Jehovah’s Witnesses’ Year Without Knocking on Doors

Paul Smith

It’s been one year since Jehovah’s Witnesses worldwide adjusted their hallmark methods of sharing comfort and hope from the scriptures due to the pandemic.

For many, the change from ringing doorbells and knocking on doors to making phone calls and writing letters expanded and invigorated their ministry.

“Witnesses have embraced this shift, finding the good in these trying times,” said Joseph Castano, who reports a 30 percent increase in the Witnesses’ preaching activity in his region of northern Virginia and nearby parts of West Virginia. “In fact, I hear many saying, ‘I’m able to do more now.’”

In March 2020, the some 1.3 million Witnesses in the United States suspended their door-to-door and face-to-face forms of public ministry and moved congregation meetings to videoconferencing.

“It has been a very deliberate decision based on two principles: our respect for life and love of neighbor,” said Robert Hendriks, U.S. spokesman for Jehovah’s Witnesses. “But we are still witnesses and, as such, we must testify about our faith. So it was inevitable that we would find a way to continue our work.”
Rita Clymer of Madison, WisconsinPublic Information Desk of Jehovah's Witnesses - Wisconsin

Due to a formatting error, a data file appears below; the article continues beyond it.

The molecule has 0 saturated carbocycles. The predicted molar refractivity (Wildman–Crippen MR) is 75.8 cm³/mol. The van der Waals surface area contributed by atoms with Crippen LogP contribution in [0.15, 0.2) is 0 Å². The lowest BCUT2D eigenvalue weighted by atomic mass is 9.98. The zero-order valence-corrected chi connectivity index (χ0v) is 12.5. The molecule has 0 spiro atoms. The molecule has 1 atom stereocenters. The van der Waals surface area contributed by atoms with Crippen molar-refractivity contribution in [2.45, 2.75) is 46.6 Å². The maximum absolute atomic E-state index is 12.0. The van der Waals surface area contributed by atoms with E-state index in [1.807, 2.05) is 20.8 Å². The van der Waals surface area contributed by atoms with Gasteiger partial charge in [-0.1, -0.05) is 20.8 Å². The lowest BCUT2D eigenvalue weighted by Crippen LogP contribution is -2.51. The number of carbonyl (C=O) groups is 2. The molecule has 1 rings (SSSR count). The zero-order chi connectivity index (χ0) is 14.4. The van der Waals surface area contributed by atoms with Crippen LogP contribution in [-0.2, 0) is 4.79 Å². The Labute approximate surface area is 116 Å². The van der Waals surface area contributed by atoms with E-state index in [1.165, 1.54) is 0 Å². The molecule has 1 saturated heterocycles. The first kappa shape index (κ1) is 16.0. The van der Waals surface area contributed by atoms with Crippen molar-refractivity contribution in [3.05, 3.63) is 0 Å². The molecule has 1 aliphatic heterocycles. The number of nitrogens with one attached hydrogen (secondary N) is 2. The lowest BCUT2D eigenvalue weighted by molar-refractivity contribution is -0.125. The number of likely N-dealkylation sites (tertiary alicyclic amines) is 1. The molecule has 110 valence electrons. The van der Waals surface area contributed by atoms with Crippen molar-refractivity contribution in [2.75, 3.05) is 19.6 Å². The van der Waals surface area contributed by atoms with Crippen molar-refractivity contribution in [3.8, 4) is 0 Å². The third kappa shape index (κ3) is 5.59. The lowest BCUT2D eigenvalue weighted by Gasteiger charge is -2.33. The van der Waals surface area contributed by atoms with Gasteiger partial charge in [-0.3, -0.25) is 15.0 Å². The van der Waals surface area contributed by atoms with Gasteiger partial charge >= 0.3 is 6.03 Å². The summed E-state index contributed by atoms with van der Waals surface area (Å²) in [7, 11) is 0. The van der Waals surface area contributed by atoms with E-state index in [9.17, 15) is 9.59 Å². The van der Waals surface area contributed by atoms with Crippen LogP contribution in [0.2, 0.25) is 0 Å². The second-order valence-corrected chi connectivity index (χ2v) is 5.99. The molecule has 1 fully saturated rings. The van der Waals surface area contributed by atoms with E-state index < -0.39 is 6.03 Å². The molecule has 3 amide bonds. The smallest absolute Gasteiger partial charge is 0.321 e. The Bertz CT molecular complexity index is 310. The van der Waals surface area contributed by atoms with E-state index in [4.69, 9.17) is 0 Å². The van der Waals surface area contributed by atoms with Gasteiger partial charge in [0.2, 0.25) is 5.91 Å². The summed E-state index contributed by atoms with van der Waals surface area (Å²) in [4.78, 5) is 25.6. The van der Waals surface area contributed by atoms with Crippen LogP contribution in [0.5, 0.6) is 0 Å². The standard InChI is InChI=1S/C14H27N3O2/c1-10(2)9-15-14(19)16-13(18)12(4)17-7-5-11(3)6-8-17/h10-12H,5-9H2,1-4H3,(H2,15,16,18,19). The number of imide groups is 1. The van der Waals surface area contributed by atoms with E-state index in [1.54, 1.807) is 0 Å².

Because of serious health conditions, Rita Clymer, 74, was only able to associate with her local congregation via phone line before the pandemic started. At times, she found it challenging to speak to others about her faith due to her use of a wheelchair. "I had a hard time figuring out where or how to start,” said Clymer, of Madison, Wisconsin.

However, during the pandemic, she has regularly participated in virtual ministry groups, congregation meetings and written hundreds of letters — 300 in December alone. "It has really helped my heart — my emotional heart and spiritual heart," she explained.

While she still struggles with pain due to various ailments, when she is accomplishing her ministry virtually, she said: "My pain goes down. It's a bonus!" Clymer looks forward to continuing these efforts to share her faith after the pandemic is over. "If this is the end of my life, I don't want to look back thinking that I did nothing or very little... I’m happier than I have ever been,” she said.
Renee Newton of Milwaukee WisconsinPublic Information Desk of Jehovah's Witnesses - Wisconsin

For almost 32 years, Renee Newton, a Milwaukee-area native, has actively participated in the ministry as one of Jehovah’s Witnesses. “As a kid, I remember having a zeal and wanting to share the literature [with others] knowing there were good things in it for people,” she recalled.

The joy she felt from sharing positive messages with others lead her to do this work in another language - Arabic. Newton explained, “In 2008, we were going door to door on the south side of Milwaukee and met many refugees who spoke Arabic. We saw there was a need to share a hope and a positive message from the Bible with them since they were new to the area.”

Newton was eager to learn the language while sharing positive news with her new neighbors. She would often spend a full day preaching from door-to-door and conducting in-home Bible studies all over southeast Wisconsin.

Although the past year has changed her traveling routine, Renee shared that her schedule has not changed. During the pandemic, she has regularly participated in virtual ministry groups, making dozens of telephone calls, and writing hundreds of letters. “A letter adds a personal touch for someone who might not have the time if we were at their door,” she said.